Later On

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First humans in North America lived around the Chesapeake Bay?

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Intriguing article in the Washington Post by Brian Vastag:

When the crew of the Virginia scallop trawler Cinmar hauled a mastodon tusk onto the deck in 1970, another oddity dropped out of the net: A dark, tapered stone blade, nearly eight inches long and still sharp.

Forty years later, this rediscovered prehistoric slasher has reopened debate on a radical theory about who the first Americans were and when they got here.

Archaeologists have long held that North America remained unpopulated until about 15,000 years ago, when Siberian people walked or boated into Alaska and down the West Coast.

But the mastodon relic turned out to be 22,000 years old, suggesting the blade was just as ancient.

Whoever fashioned that blade was not supposed to be here.

Its makers likely paddled from Europe and arrived in America thousands of years ahead of the western migration, argues Smithsonian Institution anthropologist Dennis Stanford, making them the first Americans.

“I think it’s feasible,” said Tom Dillehay, a prominent archaeologist at Vanderbilt University. “The evidence is building up and it certainly warrants discussion.”

At the height of the last Ice Age, Stanford says, mysterious stone-age European people known as the Solutreans paddled along an ice cap jutting into the North Atlantic. They lived like Inuits, harvesting seals and seabirds.

The Solutreans eventually spread across North America, Stanford argues, hauling their distinctive blades with them.

When Stanford proposed this “Solutrean hypothesis” in 1999, colleagues roundly rejected it. One prominent archaeologist suggested Stanford was throwing his career away.

But now, 13 years later, Stanford and Exeter University archaeologist Bruce Bradley lay out a detailed case – bolstered by the curious blade and other stone tools recently found in the mid-Atlantic – in a new book, Across Atlantic Ice .

“I drank the Solutrean Kool-aid,” said Steve Black, an archaeologist at Texas State University in San Marcos. “I had been very dubious. It’s something a lot of [archaeologists] have dismissed out of hand. But I came away from the book feeling like it’s an extremely credible idea that needs to be taken seriously.”

Other experts remain unconvinced. “Anyone advancing a radically different hypothesis must be willing to take his licks from skeptics,” said Gary Haynes, an archaeologist at the University of Nevada-Reno.

Stone tools recovered from five mid-Atlantic sites are at the core of Stanford’s case. Two of the sites lie on Chesapeake Bay islands, suggesting the Solutreans settled Delmarva early on. Blades, anvils and other tools found by Smithsonian research associate Darrin Lowery were stuck in soil at least 20,000 years old.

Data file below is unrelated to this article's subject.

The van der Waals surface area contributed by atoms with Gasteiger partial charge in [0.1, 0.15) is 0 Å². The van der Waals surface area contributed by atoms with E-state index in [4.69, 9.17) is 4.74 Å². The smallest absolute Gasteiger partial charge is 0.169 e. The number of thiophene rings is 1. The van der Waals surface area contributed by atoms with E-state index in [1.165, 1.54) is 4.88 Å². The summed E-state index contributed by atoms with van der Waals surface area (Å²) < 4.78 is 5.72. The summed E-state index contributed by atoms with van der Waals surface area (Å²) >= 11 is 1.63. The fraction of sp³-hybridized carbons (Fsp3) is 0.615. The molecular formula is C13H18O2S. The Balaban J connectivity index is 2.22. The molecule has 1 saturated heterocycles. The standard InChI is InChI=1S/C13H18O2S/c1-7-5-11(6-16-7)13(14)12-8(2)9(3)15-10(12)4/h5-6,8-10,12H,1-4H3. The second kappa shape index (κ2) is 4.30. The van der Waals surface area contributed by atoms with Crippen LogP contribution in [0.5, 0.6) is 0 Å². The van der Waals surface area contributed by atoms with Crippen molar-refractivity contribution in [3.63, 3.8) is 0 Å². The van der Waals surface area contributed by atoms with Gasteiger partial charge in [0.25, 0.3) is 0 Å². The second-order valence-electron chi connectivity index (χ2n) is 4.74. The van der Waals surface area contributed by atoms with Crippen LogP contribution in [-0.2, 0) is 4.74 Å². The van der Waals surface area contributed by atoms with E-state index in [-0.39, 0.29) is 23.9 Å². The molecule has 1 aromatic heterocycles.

Displaying some of the tools in his office at the National Museum of Natural History, Stanford handles a milky chert blade and says, “This stuff is beginning to give us a real nice picture of occupation of the Eastern Shore around 20,000 years ago.”

Further, the Eastern Shore blades strongly resemble those found at dozens of stone-age Solutrean sites in Spain and France, Stanford says. “We can match each one of 18 styles up to the sites in Europe.” . . .

Continue reading.

Written by LeisureGuy

29 February 2012 at 3:08 pm

Posted in Books, Science

3 Responses

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  1. Interesting discovery. Maybe the peoples that crossed the land bridge in Asia and threw Alaska where not the first peoples in the America’s. Could it be that Europeans arrived some seven thousand years earlier? Kind of throws a monkey wrench into the current information that we have. So maybe like many native americans this list also includes Europeans.

    Cory Bolin

    6 March 2012 at 8:03 pm

  2. Some form of the Solutrean hypothesis now looks almost inescapable. It would have been virtually impossible for Asians to reach the American heartland before the Bolling interstadial of ca. 14,500 years ago. Yet the Delmarva finds, plus Cactus Hill and Meadowcroft (and some others), are thousands of years older than that. In fact, it is highly likely that Europeans reached the Americas as long ago as 35,000 BP (see Roots of Cataclysm, Algora Publ. NY 2009). But do not expect the old guard (Clovis Police) to go away. Their entire careers have been built on the passe assumptions.

    Richard Welch

    21 March 2012 at 9:46 pm

  3. In an individual, the fight between ideology and evidence is almost always a victory for ideology. We see it a lot in politics, but it’s evident in science as well—the tectonic plate theory was finally accepted (and now seems obvious) long after the originator’s death of old age, and when antiseptic methods came in it was necessary to wait one generation for the older surgeons, who refused to wash their hands and follow antiseptic procedures, to die off: they would not accept evidence because it conflicted with their beliefs. Indeed, I just blogged yesterday of a similar incident.

    LeisureGuy

    22 March 2012 at 5:24 am


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